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Webinaire - 28/01/2021 - Nandita Abhyankar - Electron Spin Detection in Sub-Nanoliter Volumes

En visioconférence

Invitation : Sylvain Bertaina (Département PHANO, Equipe MAG).

Diffusion : IM2NP, CINaM, Irphe, LP3, Madirel (via P. Boulet), PIIM (via T. Angot), CPT (T. Martin), Fédération de Chimie (via S. Viel), CP2M


WEBINAIRE Jeudi 28 janvier 2021 à 15h00

Lien pour la visioconférence ci-dessous


Nandita Abhyankar

Electron Spin Detection in Sub-Nanoliter Volumes


In this talk, I will delineate the motivation for – and our recent work in – enabling electron paramagnetic resonance (EPR) spectroscopy of electron-spin ensembles smaller than a nanoliter. Magnetic resonance spectroscopies of ensembles of electronic or nuclear spins are powerful for generating detailed atomic-level information about structure and dynamics, encoded in spectral lineshapes, field-dependences, and temperature-dependences. Many samples with volumes in the range of nanoliters to femtoliters are currently inaccessible by EPR spectroscopy. Therefore, critical spectroscopic information is hidden due to a lack of sensitivity. Additionally, detecting electron spins in sub-nanoliter volumes has potential applications ranging from quantum computing to lab-on-a-chip devices. One of the main enabling technologies of conventional EPR spectroscopy is the resonant structure used to confine microwave magnetic fields to a small volume approaching the sample volume. Cavity resonators typically employed for this purpose have dimensions limited by the wavelength of the microwaves used to excite the sample, and result in sample volumes of several microliters. I will discuss the strategies used to miniaturize microwave resonators, figures of merit characterizing resonator performance, and the design paradigm we have used to achieve highly efficient microresonators with sub-nanoliter volumes. Additional advantages of this microresonator design are ease of integration with existing spectrometers and scalability to the high frequencies required for high-resolution EPR and DNP NMR.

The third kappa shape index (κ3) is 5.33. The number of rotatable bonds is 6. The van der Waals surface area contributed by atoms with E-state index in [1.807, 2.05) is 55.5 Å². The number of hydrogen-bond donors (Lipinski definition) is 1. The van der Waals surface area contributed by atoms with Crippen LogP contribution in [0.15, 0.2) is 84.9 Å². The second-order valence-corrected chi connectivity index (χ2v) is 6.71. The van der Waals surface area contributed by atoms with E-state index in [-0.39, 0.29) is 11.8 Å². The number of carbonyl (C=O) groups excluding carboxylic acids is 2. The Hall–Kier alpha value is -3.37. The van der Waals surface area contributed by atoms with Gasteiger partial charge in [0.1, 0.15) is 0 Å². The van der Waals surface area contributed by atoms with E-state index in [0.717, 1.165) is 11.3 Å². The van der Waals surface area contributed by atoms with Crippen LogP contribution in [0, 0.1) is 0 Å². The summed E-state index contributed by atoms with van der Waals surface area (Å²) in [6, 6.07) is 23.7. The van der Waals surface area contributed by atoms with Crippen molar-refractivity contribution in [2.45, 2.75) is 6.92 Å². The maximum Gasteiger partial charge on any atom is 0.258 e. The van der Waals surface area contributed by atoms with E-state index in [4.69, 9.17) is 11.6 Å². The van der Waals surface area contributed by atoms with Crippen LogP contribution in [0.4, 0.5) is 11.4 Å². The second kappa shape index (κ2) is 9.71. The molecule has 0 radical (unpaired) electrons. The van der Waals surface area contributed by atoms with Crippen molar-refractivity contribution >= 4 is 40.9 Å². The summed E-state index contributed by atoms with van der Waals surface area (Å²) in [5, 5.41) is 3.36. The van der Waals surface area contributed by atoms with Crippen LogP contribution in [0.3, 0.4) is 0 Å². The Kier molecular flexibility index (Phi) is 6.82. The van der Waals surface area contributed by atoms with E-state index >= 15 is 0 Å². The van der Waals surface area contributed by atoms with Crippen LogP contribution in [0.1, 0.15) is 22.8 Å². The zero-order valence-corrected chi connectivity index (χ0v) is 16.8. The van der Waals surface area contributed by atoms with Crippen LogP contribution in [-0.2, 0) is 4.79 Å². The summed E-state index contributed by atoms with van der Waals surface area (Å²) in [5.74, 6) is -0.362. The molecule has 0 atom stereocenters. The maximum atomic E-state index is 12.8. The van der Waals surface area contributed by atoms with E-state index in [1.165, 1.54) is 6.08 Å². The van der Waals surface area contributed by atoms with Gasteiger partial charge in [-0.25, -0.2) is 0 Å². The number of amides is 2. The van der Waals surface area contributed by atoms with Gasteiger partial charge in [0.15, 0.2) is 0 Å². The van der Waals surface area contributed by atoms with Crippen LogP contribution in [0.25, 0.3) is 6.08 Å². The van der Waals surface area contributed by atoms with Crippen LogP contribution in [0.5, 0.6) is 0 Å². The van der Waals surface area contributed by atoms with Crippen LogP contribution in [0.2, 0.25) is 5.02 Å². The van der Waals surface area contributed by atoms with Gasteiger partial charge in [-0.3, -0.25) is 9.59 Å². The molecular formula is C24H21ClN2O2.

Speaker bio: Nandita Abhyankar is a Visiting Fellow at the University of Maryland, College Park/National Institute of Standards and Technology, Gaithersburg, MD, USA. Her doctoral work at Florida State University includes magnetic and dielectric studies of multiferroic metal-organic frameworks. Her post-doctoral work focuses on development of microresonators for EPR spectroscopy of picoliter-volume samples. As a co-PI funded by NIGMS, she is currently working to integrate microfluidics and variable-temperautre capabilities with the aforementioned microresonators.


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